Timely and accurate laboratory testing is essential to manage the global COVID-19 pandemic. Reverse transcription-polymerase chain reaction remains the gold-standard for SARS-CoV-2 diagnosis, but several practical issues limit the test use. Immunoassays have been indicated as an alternative for individual and mass testing.
Objectives: To access the performance of twelve serological tests for COVID-19 diagnosis.
Methods: We conducted a blind evaluation of six lateral flow immune assays (LFIAs) and six enzyme-linked immunosorbent assays (ELISA) commercially available in Brazil to detect anti-SARS-CoV-2 antibodies.
Results: Considering patients with seven or more days of symptoms, the sensitivity ranged from 59.5% to 83.1% for LFIAs and from 50.7% to 92.6% for ELISAs. For both methods, the sensitivity increased with clinical severity and days of symptoms. The agreement between LFIA performed in digital blood and serum was moderate. Specificity was, in general, higher for LFIAs than for ELISAs. Infectious diseases prevalent in the tropics, such as HIV, leishmaniasis, arboviruses and malaria, represent conditions with the potential to cause false positive results, which significantly compromises their specificity.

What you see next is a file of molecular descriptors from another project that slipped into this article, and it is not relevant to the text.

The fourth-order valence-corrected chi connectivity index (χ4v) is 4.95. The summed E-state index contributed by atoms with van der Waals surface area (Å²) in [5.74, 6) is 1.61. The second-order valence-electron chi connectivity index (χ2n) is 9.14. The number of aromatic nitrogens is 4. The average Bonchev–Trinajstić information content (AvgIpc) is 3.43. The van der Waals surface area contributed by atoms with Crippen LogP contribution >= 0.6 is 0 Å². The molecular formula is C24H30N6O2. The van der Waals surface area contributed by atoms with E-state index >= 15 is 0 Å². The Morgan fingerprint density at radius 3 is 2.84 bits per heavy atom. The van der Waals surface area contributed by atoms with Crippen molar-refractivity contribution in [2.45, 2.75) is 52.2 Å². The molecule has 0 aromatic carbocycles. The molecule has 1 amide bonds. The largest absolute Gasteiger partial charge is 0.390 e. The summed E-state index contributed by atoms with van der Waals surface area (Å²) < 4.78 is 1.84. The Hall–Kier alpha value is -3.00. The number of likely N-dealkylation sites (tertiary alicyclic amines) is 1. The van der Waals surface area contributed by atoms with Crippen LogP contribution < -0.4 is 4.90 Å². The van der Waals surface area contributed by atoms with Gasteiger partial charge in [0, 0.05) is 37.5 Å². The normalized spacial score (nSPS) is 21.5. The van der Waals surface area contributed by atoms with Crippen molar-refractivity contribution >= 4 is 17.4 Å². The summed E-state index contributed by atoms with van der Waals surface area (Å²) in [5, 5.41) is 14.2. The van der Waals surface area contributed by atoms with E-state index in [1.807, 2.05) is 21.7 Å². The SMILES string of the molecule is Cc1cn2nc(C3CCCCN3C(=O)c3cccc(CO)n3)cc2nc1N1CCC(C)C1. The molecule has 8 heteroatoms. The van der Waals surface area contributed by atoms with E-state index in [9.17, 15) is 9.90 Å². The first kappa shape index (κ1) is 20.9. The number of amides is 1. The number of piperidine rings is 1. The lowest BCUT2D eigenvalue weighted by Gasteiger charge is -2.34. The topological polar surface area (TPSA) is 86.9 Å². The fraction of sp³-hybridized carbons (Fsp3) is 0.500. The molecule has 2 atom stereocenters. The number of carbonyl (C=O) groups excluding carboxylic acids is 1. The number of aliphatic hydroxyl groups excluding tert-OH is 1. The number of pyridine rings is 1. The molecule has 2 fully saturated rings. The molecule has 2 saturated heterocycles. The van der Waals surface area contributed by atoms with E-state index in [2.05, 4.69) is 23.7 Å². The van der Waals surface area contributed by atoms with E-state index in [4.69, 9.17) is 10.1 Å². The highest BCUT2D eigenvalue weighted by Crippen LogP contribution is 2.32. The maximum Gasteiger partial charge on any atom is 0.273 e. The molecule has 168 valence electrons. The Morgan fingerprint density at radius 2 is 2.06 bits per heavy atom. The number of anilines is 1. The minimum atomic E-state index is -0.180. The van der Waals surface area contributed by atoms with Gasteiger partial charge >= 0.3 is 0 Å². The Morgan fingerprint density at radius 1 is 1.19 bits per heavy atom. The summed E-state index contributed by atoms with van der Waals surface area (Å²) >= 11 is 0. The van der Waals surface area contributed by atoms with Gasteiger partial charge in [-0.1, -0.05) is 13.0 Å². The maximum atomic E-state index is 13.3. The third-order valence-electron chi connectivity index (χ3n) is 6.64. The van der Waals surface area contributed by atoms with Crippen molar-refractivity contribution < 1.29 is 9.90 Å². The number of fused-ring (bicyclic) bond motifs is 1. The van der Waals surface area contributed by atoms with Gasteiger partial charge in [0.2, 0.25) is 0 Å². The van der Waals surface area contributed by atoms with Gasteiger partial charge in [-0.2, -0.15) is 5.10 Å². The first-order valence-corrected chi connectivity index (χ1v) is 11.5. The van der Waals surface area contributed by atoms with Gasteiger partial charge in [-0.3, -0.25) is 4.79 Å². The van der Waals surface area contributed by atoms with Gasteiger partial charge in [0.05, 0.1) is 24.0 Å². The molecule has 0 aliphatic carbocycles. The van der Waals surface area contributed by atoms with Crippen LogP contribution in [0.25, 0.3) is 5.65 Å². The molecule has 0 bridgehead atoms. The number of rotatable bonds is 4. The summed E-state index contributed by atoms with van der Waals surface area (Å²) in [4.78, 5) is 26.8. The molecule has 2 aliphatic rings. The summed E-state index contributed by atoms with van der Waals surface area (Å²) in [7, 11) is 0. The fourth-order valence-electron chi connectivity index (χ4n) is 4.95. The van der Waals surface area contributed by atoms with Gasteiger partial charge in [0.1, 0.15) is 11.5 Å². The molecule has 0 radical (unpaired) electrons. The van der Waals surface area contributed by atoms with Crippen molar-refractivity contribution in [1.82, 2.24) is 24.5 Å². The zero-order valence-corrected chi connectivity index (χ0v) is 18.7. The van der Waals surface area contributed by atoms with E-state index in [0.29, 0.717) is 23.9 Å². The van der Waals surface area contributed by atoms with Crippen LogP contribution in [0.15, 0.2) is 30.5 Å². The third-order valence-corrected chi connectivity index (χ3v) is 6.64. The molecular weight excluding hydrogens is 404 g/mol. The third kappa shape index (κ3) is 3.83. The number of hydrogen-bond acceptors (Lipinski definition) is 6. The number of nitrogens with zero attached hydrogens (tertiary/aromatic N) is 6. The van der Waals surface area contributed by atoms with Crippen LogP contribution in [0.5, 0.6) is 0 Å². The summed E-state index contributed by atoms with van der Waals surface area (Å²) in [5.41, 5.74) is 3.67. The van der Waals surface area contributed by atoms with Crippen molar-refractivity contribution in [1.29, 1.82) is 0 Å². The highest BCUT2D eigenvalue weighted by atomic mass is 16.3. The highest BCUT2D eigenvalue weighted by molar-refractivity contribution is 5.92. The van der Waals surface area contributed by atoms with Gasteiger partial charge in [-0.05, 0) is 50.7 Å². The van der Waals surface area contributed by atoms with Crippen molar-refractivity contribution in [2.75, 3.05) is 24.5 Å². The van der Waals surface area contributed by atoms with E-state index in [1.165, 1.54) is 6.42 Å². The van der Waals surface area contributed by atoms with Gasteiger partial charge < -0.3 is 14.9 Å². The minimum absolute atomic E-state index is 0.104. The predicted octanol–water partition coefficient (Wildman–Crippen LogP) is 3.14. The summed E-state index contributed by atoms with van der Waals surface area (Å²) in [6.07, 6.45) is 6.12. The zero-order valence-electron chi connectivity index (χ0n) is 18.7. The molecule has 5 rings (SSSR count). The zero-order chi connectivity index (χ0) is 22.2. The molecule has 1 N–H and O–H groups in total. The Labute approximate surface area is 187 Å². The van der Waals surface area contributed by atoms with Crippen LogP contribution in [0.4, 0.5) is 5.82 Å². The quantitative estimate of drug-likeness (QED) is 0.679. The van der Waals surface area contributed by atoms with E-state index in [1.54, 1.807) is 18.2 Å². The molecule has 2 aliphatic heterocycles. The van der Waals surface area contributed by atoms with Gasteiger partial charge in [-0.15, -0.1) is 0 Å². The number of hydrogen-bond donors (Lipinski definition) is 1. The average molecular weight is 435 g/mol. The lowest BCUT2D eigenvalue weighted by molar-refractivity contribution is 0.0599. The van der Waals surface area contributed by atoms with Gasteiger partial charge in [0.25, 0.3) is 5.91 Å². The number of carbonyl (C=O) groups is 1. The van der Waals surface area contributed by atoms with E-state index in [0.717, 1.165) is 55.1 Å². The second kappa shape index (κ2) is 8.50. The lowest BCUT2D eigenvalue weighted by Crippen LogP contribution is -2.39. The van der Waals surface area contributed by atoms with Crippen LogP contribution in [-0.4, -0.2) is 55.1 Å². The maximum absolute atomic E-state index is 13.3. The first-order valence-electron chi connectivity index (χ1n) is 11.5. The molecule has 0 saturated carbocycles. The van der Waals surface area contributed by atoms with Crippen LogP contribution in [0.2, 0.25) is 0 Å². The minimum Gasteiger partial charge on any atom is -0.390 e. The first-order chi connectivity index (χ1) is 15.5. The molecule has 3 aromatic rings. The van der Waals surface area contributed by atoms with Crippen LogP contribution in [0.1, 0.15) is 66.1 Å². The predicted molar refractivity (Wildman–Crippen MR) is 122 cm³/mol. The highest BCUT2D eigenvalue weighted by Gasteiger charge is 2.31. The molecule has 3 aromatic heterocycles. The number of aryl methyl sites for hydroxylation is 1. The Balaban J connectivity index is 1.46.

Conclusion: The performance of immunoassays was only moderate, affected by the duration and clinical severity of the disease. Absence of discriminatory power between IgM/IgA and IgG has also been demonstrated, which prevents the use of acute phase antibodies for decisions on social isolation.
Keywords: COVID-19; SARS-CoV-2; accuracy; antibody; diagnosis; performance; rapid test; serology.
Copyright © 2020. Published by Elsevier Ltd.